Taiwan President vows to boost military ties with the United States
The five-day US Congressional visit comes after a key US defense official reportedly made a rare and top-secret trip to Taiwan as tensions between Washington and Beijing soar.
Despite China's anger at a flurry of trips to Taiwan by US politicians in recent years, Taiwanese President Tsai Ing-wen said Tuesday, after meeting with visiting US lawmakers, that Taiwan will boost military exchanges with the United States to curb alleged "authoritarian expansionism".
The five-day US Congressional visit comes after a key US defense official reportedly made a rare and highly secret trip to the island as tensions between Washington and Beijing erupted over alleged Chinese spy balloons.
"Taiwan and the United States continue to bolster military exchanges," Tsai said after convening with the US delegation at her office in Taipei.
"Going forward, Taiwan will cooperate even more actively with the United States and other democratic partners to confront such global challenges as authoritarian expansionism and climate change," she added.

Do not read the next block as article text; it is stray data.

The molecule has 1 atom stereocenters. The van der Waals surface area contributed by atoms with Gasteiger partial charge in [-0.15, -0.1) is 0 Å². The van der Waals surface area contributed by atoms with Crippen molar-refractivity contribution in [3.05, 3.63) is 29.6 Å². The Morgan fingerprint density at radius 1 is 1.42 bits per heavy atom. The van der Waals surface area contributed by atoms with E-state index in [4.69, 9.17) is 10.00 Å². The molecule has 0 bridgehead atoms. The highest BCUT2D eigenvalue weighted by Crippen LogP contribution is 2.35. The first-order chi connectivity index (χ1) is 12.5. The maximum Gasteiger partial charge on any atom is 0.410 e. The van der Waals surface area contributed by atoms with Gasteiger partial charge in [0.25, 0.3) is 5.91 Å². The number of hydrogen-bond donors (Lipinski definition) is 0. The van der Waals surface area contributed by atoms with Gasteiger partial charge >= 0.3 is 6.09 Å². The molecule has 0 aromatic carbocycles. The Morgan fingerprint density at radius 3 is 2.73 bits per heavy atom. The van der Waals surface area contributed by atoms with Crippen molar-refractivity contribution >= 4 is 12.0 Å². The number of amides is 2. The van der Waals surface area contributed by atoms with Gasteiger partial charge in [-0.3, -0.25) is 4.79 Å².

Tsai did not elaborate on what the future exchanges would entail.
US-China relations have been strained due to provocative visits by US lawmakers, including House Speaker Nancy Pelosi, to Taiwan, despite objections from Beijing.
Most recent provocations also include heightened tensions with Japan and allegations that China deliberately breached US airspace by sending alleged spy balloons to the US.
Beijing has called on the US several times to cease spreading sentiments of sinophobia via its 'China threat' narrative and to break off the spell of a 'Cold War' mentality between the two global powers but to no avail.
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